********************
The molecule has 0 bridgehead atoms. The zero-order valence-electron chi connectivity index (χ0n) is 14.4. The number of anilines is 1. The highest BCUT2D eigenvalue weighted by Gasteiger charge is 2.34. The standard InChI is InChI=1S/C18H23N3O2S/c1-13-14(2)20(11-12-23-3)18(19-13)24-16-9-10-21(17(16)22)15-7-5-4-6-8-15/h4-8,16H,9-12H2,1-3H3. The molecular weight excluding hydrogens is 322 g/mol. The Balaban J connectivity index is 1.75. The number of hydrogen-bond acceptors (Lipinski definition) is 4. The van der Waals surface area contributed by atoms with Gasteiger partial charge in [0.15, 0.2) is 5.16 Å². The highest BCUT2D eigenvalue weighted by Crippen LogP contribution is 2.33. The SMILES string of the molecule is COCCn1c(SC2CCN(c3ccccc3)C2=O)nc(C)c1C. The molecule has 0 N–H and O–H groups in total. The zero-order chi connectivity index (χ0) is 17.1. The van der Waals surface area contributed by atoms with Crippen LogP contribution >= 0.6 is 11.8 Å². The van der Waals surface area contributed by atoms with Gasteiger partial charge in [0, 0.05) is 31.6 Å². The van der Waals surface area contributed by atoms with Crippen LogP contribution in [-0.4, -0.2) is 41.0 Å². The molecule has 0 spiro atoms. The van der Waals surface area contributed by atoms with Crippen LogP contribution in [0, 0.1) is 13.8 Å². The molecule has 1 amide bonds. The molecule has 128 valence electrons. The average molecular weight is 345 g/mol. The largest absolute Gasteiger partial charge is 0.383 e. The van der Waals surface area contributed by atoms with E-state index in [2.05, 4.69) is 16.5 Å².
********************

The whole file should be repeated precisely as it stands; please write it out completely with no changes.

The molecule has 0 bridgehead atoms. The zero-order valence-electron chi connectivity index (χ0n) is 14.4. The number of anilines is 1. The highest BCUT2D eigenvalue weighted by Gasteiger charge is 2.34. The standard InChI is InChI=1S/C18H23N3O2S/c1-13-14(2)20(11-12-23-3)18(19-13)24-16-9-10-21(17(16)22)15-7-5-4-6-8-15/h4-8,16H,9-12H2,1-3H3. The molecular weight excluding hydrogens is 322 g/mol. The Balaban J connectivity index is 1.75. The number of hydrogen-bond acceptors (Lipinski definition) is 4. The van der Waals surface area contributed by atoms with Gasteiger partial charge in [0.15, 0.2) is 5.16 Å². The highest BCUT2D eigenvalue weighted by Crippen LogP contribution is 2.33. The SMILES string of the molecule is COCCn1c(SC2CCN(c3ccccc3)C2=O)nc(C)c1C. The molecule has 0 N–H and O–H groups in total. The zero-order chi connectivity index (χ0) is 17.1. The van der Waals surface area contributed by atoms with Crippen LogP contribution >= 0.6 is 11.8 Å². The van der Waals surface area contributed by atoms with Gasteiger partial charge in [0, 0.05) is 31.6 Å². The van der Waals surface area contributed by atoms with Crippen LogP contribution in [-0.4, -0.2) is 41.0 Å². The molecule has 0 spiro atoms. The van der Waals surface area contributed by atoms with Crippen LogP contribution in [0, 0.1) is 13.8 Å². The molecule has 1 amide bonds. The molecule has 128 valence electrons. The average molecular weight is 345 g/mol. The largest absolute Gasteiger partial charge is 0.383 e. The van der Waals surface area contributed by atoms with E-state index in [2.05, 4.69) is 16.5 Å².